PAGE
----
Other Places

Awenydd ~> | Mererid~> | Rigantona~> | Web Portal~>

"Awen yn codi o'r cudd ac yn cydio'r cwbl"
- Waldo Williams
(Awen arising from hiding and everything binding)


Following my comments on Vernon Watkins I found - co-incidentally - that I had in my stocking this year the above CD of John Tavener's Ex Maria Virgine which includes a setting of Vernon Watkin's 'Birthday Sleep'. My attention has also been drawn to Mary recently in my reading of the early Robin Hood ballads in preparation for a talk  {details HERE} In spite of the anti-clericalism expressed by Robin and his men in the ballads, there is a strong devotional attachment to Mary. In some cases this is expressed in fairly conventional terms and reflects the strength of the cult of Mary at this time. But there are also some apparently unorthodox aspects in the presentation of Mary as patron of the Outlaws that seem to me to have more to do with the sort of relationship one expects to find between a pre-christian goddess and her favoured followers. Certainly a monk from St Mary's Abbey kidnapped by Robin's men  is dumbfounded by the suggestion that he comes to them on Her behalf.

So I'm currently following this up. Having consulted standard pious sources such as the Catholic Encyclopaedia, I've also located a second-hand copy of Marina Warner's Alone of All her Sex , a book which I knew of but neglected to read when it was in print. But if anyone knows of other sources I should be consulting, I'd be glad to hear of them.   Meanwhile .... Back to John  Tavener.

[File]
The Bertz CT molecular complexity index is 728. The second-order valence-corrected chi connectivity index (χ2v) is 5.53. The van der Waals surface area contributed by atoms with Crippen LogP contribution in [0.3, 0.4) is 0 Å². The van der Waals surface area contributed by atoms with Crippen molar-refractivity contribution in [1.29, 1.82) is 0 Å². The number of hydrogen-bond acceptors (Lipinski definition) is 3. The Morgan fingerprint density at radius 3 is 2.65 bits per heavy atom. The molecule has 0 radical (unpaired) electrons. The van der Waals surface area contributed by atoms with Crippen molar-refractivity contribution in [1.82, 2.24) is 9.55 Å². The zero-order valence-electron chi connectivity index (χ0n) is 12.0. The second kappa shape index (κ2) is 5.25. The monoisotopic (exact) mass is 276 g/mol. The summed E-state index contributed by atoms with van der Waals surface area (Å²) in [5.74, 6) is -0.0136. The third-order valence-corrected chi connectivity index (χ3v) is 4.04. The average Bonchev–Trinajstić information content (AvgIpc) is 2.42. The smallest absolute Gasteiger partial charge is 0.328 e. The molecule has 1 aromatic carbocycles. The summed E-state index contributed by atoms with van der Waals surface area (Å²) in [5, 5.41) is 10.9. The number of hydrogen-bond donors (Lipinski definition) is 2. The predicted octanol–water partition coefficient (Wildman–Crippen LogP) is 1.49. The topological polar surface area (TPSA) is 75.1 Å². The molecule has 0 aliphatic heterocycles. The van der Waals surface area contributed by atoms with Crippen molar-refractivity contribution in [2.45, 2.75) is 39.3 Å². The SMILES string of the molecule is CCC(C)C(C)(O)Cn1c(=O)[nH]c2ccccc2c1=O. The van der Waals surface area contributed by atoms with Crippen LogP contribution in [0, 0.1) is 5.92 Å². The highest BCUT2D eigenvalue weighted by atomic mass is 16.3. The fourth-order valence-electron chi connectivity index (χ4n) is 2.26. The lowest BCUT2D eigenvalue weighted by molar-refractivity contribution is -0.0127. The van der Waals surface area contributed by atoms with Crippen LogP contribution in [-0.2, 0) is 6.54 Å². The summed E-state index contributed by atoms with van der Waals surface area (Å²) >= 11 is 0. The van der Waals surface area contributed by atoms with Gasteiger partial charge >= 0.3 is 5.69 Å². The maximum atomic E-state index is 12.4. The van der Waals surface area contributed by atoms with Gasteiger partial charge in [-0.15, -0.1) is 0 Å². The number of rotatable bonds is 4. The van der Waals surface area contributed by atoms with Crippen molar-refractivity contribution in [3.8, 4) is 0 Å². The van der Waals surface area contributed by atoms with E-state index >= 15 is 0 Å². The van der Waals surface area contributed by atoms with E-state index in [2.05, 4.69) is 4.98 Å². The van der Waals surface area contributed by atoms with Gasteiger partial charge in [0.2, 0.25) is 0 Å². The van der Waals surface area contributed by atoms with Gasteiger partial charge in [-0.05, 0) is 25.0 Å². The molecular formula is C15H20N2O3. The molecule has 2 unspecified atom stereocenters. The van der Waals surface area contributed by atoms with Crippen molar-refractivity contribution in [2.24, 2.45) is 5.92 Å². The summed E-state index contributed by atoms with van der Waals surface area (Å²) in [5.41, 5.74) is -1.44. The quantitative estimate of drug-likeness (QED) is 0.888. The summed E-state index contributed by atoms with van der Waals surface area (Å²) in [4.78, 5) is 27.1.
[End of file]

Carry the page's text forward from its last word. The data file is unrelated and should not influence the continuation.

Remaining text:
1. I got this last month and much as I adore JT - really, truly, read the biographies, got every single recording, that kind of thing - I found Ex Maria nearly unlistenable. (V. impressed with Schuon Hymnen of a couple of years ago though, and The Veil of the Temple.)

    Marina W.'s book is grand. (I went to college with her son, as it happens.) But another really excellent resource is Barbara Newman's 'God and the Goddesses: Vision, Poetry and Belief in the Middle Ages'. All sorts of odd things in it, described by a luminously good scholar in wonderful prose. She explores in great detail the links made between Mary, Sapientia/Sophia, Frau Minne, Ecclesia, Natura, the Virtues, and so on. Some are very unexpected!

  2. Having just had one proper listen to 'Ex Maria ...' after being knocked out by flu and still recovering, I'll reserve judgement. I did think it needed the ear tuned-in to it perhaps more than some of his more mellifluous pieces, and I'm never quite sure about big organs as an accompaniment to plain voices, but I've often grown to like things on better acquaintance.

    Thanks for the Barbara Newman recommendation - it sounds just the thing so I'll certainly go in search of a copy.


What do you think?